Access to global supply chains has enabled the United States to become a leading manufacturer, exporter and innovator of pharmaceuticals. And while Americans have had to deal with empty shelves and delayed shipments for other products, the U.S. drug supply has proven remarkably resilient in recent months. Politicians and pundits nevertheless continue to claim often and loudly that the pandemic has clearly revealed how imperative it is for us to make more drugs in the United States.

What we really need is fewer politicians meddling in industries they don’t understand.

To further the goal of “reshoring” the U.S. pharmaceutical industry, the Trump administration recently issued an executive order requiring government agencies to buy essential drugs with only American-made ingredients, because “we cannot rely on China and other nations across the globe that could one day deny us products.”

And this isn’t just a pet issue for President Trump. Several bills with similar goals have been proposed by members of Congress eager during this election year to look tough on China, and the Biden campaign has issued its own plan that also includes government purchases of U.S.-made drugs. At the Democratic National Convention, Biden promised to have more medical supplies made in America, “so we will never again be at the mercy of China and other foreign countries in order to protect our own people.”

Bipartisan problem-solving is nice, but there’s one big problem—the U.S. drug supply is not in fact dependent on Chinese ingredients. Not even close.

According to the Food and Drug Administration, there are about 2000 facilities worldwide that manufacture ingredients in prescription drugs for the U.S. market. Over a quarter of those factories (28 percent) are located in the United States. The next most common locations are Europe with 26 percent, India with 18 percent and then China—in fourth place—with only 13 percent.

And a recent study estimating the source of all APIs consumed in the United States found that a majority of the country’s pharmaceutical ingredients (54 percent by value) are made domestically. The next most common source countries are Ireland with 19 percent and China with only 6 percent.

That 6 percent is too small a share to justify claiming the U.S. drug supply is dependent on China, but some people may still think the United States would benefit from more domestic drug manufacturing.

Using imported ingredients, however, does not make the U.S. drug supply more vulnerable in a crisis.  On the contrary, access to foreign sources makes pharmaceutical supply chains more resilient by diversifying the firms, locations and products companies can rely on when unforeseen events disrupt the status quo.

This resilience has been on full display in 2020 for anyone willing to see it.

As factory shutdowns, demand spikes and shifting consumption patterns caused chaos in other industries—especially in the early months of the pandemic—the U.S. pharmaceutical market has weathered Covid-19 with no serious disruptions. It’s hard to see how any amount of government intervention could improve the resiliency of a supply chain capable of performing perfectly during a catastrophic, 100-year pandemic.

To be sure, the current crisis has forced some pharmaceutical companies to scramble to find new suppliers and to tap into stockpiles. But because they are tied in to global supply markets, they’ve been able to do so successfully.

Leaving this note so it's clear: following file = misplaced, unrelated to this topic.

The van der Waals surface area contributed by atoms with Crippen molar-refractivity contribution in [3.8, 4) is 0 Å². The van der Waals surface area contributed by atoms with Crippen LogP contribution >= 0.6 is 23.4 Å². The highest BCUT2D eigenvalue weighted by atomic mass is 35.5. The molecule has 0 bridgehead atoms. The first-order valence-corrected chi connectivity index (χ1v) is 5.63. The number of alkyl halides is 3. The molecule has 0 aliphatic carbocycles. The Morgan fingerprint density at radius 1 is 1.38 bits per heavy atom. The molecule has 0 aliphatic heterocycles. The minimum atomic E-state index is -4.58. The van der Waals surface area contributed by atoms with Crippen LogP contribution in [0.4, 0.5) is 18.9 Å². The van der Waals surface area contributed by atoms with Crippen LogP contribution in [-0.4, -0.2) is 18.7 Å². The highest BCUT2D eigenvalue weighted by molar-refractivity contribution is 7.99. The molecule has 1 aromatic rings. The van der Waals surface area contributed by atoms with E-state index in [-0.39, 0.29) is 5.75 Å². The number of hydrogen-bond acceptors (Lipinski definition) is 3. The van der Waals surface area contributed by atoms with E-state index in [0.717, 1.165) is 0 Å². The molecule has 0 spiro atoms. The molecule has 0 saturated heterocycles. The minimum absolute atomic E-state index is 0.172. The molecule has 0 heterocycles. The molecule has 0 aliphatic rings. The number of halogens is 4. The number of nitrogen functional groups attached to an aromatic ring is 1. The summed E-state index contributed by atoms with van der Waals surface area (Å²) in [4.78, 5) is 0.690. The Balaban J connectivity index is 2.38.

Meanwhile, having access to global suppliers has helped make the U.S. pharmaceutical industry a major driver of economic growth, employing about 300,000 Americans and providing over $60 billion per year of domestic investment in research and development. As a result, the United States is one of the world’s leading exporters of pharmaceutical products.

In short, America’s drug supply is resilient and efficient because it is global, diverse and market-driven—qualities that are threatened by efforts to force manufacturers to use only American-made ingredients. What reshoring will actually do is make the industry more vulnerable while creating more red tape and more opportunities for rent-seeking, all at taxpayer expense.

Trump’s Buy American order explicitly requires government agencies (like the Department of Veterans Affairs) to spend up to 25 percent more on essential drug purchases if an available product is made with American ingredients. For the companies that already happen to use U.S.-made ingredients, this law is just a taxpayer-funded handout.

Ironically, if the order actually succeeds in getting other companies to concentrate more manufacturing in the United States, it will create the very same vulnerability that reshoring advocates claim they are trying to fix.

That’s because pushing American drug makers to rely on domestic ingredients will make their supply chains less flexible when a crisis occurs. Having fewer suppliers that are more geographically concentrated increases the risk that one unforeseen event could eliminate a company’s entire supply network.

And companies will be less willing to make necessary changes when by doing so they risk losing their lucrative Buy American privileges. At the exact moment when businesses need to make quick, creative decisions, patients will instead be at the mercy of lawyers and bureaucrats.

A better approach would be to let businesses continue deciding for themselves where to source their products, a policy that so far has led to remarkably resilient supply chains that already include a lot of American ingredients. It makes no sense to burden a globally dominant American industry with big-government regulation and protectionist industrial policy to solve a problem that doesn’t exist.

Image credit: Evan El-Amin

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